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EEOC, courts at odds over mandatory job reassignment

A disabled employee can no longer perform their job, even with accommodations. Is that employee entitled to other positions in the company, ahead of more qualified candidates?

The EEOC says yes, but some federal courts disagree — including the U.S. Court of Appeals for the 5th Circuit.


In the case of Equal Employment Opportunity Commission v. Methodist Hospitals of Dallas, Adrianna Cook, a patient care technician, injured her back while turning a patient and was subsequently diagnosed with a “bulging disc” and an “annular tear.”

Cook was taken off work for a few days and assigned light duty in the hospital pharmacy. Roughly a month later, Cook returned to her previous position but quickly determined she could no longer work in that role.

Cook was placed on leave and proceeded to apply for other open positions in the hospital, including a scheduling coordinator role for which she met the minimum qualifications. Methodist had a policy in place to hire “the most qualified applicant available” for every vacancy, and Cook was not hired for the position.

Case notes indicate that Cook had previously met all performance standards and had no disciplinary actions on file. Fact finding also seemed to point out a relative lack of organizational support to help Cook find alternative roles within the hospital. Rather, Cook was encouraged to “just resign.”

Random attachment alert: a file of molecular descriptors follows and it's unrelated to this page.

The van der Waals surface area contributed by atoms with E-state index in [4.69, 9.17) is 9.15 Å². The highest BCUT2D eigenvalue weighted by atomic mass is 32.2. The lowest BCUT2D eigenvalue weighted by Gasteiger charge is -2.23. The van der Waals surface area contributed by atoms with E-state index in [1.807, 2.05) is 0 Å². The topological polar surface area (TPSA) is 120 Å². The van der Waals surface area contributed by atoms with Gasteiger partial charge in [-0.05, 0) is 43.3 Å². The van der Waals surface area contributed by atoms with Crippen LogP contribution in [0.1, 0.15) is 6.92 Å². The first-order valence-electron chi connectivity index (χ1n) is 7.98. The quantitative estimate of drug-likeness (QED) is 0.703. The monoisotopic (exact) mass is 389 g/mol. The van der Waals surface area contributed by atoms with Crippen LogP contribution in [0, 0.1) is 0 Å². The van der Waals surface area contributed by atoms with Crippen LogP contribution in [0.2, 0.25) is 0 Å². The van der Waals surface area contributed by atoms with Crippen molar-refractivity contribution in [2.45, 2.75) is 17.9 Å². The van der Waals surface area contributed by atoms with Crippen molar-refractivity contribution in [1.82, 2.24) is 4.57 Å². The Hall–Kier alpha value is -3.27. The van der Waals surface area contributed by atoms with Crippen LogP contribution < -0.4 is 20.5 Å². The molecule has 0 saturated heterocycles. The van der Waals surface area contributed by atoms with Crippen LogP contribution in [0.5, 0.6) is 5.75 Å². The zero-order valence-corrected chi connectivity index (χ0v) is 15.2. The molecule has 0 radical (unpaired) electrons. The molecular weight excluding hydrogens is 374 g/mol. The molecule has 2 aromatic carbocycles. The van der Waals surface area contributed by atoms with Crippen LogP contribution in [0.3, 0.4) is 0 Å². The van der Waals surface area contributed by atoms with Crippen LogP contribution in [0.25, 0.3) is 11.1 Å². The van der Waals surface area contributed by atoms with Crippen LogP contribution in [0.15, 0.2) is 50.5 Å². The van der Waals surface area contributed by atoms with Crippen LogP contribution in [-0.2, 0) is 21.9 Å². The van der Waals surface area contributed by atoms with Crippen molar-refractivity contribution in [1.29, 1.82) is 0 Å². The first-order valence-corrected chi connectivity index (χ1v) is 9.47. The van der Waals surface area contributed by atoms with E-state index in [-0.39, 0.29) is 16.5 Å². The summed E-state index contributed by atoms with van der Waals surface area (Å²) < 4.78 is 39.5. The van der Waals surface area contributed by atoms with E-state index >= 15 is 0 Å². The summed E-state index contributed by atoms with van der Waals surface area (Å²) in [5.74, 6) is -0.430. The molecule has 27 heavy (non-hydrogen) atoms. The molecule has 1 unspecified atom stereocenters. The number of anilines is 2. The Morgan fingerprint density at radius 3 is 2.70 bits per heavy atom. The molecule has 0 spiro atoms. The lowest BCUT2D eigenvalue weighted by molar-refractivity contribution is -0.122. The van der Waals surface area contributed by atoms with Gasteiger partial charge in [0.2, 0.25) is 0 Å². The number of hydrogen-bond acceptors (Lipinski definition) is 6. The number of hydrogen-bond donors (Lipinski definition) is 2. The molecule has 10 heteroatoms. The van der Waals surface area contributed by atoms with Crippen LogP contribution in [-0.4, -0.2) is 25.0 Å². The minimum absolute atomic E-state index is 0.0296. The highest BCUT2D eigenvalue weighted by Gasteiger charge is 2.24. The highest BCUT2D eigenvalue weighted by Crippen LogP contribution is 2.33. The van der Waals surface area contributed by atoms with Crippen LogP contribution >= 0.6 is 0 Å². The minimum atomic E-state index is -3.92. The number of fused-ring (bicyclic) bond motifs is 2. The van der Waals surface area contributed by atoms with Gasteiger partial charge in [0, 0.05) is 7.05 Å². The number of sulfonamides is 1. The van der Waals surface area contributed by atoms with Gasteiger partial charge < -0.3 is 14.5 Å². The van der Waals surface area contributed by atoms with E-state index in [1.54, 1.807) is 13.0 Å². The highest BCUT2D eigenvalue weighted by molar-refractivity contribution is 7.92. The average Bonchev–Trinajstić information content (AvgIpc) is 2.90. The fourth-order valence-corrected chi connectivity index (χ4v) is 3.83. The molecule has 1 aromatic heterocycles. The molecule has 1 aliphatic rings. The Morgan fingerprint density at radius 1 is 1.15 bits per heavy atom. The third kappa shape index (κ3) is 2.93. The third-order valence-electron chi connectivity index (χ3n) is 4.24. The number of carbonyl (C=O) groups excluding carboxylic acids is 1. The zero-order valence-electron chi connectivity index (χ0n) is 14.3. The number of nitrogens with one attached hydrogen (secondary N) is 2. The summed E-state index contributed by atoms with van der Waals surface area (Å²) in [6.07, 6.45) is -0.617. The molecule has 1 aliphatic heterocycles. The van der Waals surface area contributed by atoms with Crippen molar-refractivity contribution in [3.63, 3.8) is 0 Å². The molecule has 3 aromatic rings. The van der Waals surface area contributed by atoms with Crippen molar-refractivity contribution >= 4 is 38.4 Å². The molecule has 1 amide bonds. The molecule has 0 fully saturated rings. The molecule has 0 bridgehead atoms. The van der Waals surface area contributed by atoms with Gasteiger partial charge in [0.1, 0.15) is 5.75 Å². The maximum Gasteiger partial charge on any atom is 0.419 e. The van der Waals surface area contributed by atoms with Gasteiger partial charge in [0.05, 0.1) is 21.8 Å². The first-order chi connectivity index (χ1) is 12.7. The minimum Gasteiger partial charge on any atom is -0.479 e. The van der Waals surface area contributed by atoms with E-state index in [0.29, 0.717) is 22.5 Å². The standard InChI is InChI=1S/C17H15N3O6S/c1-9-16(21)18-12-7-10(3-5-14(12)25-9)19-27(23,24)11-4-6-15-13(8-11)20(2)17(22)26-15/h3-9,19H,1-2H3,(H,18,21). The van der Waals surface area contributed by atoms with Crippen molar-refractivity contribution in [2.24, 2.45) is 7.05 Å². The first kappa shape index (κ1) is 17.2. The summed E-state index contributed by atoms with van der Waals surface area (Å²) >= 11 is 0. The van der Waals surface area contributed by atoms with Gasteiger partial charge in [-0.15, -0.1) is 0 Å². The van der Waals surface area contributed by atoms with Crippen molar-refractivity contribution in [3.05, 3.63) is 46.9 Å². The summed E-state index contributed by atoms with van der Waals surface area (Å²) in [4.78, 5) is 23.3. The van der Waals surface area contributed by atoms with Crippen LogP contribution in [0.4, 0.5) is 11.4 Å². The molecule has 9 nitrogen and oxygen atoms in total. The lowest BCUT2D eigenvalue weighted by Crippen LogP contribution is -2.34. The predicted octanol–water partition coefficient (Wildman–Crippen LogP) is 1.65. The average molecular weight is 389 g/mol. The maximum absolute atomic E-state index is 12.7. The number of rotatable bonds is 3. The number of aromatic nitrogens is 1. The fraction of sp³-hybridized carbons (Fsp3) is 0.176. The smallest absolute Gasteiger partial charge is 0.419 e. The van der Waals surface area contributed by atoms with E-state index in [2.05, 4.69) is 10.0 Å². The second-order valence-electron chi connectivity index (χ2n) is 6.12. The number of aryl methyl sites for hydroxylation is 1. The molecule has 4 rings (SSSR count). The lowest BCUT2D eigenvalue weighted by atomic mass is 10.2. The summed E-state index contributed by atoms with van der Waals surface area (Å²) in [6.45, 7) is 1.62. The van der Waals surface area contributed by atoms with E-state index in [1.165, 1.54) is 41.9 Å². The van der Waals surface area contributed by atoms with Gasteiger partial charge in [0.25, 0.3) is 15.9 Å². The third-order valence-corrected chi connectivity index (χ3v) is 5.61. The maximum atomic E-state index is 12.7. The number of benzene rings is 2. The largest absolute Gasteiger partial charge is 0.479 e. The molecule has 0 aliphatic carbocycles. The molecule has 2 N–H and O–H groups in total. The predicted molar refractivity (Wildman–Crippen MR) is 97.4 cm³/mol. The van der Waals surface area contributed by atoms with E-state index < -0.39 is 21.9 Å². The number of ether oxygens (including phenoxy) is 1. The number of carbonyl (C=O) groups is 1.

After her FMLA period expired, the hospital offered her six months unpaid leave and required her to submit a doctor’s statement indicating she was unable to return to work. Cook did not respond to this request as, the court noted, she felt an “unable to work” statement was untrue. Previous doctor statements had indicated she was unable to return to “patient care.” Cook was subsequently terminated from employment.

The EEOC filed suit on Cook’s behalf, claiming that the hospital’s most-qualified-applicant policy “violates the ADA because Methodist cannot categorically refuse to reassign disabled employees to a vacant position for which they are qualified.”

But the 5th Circuit disagreed.

The court said that the “EEOC’s proposed course of action turns the shield of the ADA into a sword, casting the equally reasonable expectation of other workers to the side.”

The court also asserted that mandatory reassignment is unreasonable when patients’ lives are on the line.

Takeaways for employers

The 5th Circuit’s decision aligns with similar decisions from the 4th, 8th, and 11th Circuits. However, the 7th and 10th Circuits have sided with the EEOC.

New England-based employers faced with such an issue should be aware of the EEOC’s position on job reassignment for disabled employees. Failure to reassign an employee to a job for which they are qualified could expose the company to a lawsuit and potential escalation to the federal courts. As federal courts are currently split on the issue, an ultimate determination is unclear.